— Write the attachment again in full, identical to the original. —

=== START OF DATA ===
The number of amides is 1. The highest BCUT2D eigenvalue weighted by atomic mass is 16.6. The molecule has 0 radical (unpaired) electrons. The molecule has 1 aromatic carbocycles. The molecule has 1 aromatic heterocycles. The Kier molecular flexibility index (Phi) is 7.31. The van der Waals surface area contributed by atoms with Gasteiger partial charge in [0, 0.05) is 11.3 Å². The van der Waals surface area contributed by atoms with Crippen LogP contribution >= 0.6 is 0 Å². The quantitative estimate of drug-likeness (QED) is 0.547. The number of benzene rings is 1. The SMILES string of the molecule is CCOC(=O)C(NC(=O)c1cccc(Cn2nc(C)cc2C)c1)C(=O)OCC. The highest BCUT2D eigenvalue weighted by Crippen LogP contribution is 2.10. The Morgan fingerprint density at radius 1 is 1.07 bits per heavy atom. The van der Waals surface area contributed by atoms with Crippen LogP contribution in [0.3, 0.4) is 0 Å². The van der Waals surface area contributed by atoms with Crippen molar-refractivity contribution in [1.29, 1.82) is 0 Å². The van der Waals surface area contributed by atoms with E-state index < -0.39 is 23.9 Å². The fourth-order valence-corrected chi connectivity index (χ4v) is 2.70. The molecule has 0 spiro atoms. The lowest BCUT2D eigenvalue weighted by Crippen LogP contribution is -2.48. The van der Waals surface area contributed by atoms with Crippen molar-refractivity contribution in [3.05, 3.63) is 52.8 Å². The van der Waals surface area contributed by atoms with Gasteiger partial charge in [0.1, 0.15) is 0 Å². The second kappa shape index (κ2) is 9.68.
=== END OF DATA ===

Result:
The number of amides is 1. The highest BCUT2D eigenvalue weighted by atomic mass is 16.6. The molecule has 0 radical (unpaired) electrons. The molecule has 1 aromatic carbocycles. The molecule has 1 aromatic heterocycles. The Kier molecular flexibility index (Phi) is 7.31. The van der Waals surface area contributed by atoms with Gasteiger partial charge in [0, 0.05) is 11.3 Å². The van der Waals surface area contributed by atoms with Crippen LogP contribution >= 0.6 is 0 Å². The quantitative estimate of drug-likeness (QED) is 0.547. The number of benzene rings is 1. The SMILES string of the molecule is CCOC(=O)C(NC(=O)c1cccc(Cn2nc(C)cc2C)c1)C(=O)OCC. The highest BCUT2D eigenvalue weighted by Crippen LogP contribution is 2.10. The Morgan fingerprint density at radius 1 is 1.07 bits per heavy atom. The van der Waals surface area contributed by atoms with Crippen LogP contribution in [0.3, 0.4) is 0 Å². The van der Waals surface area contributed by atoms with Crippen molar-refractivity contribution in [1.29, 1.82) is 0 Å². The van der Waals surface area contributed by atoms with E-state index < -0.39 is 23.9 Å². The fourth-order valence-corrected chi connectivity index (χ4v) is 2.70. The molecule has 0 spiro atoms. The lowest BCUT2D eigenvalue weighted by Crippen LogP contribution is -2.48. The van der Waals surface area contributed by atoms with Crippen molar-refractivity contribution in [3.05, 3.63) is 52.8 Å². The van der Waals surface area contributed by atoms with Gasteiger partial charge in [0.1, 0.15) is 0 Å². The second kappa shape index (κ2) is 9.68.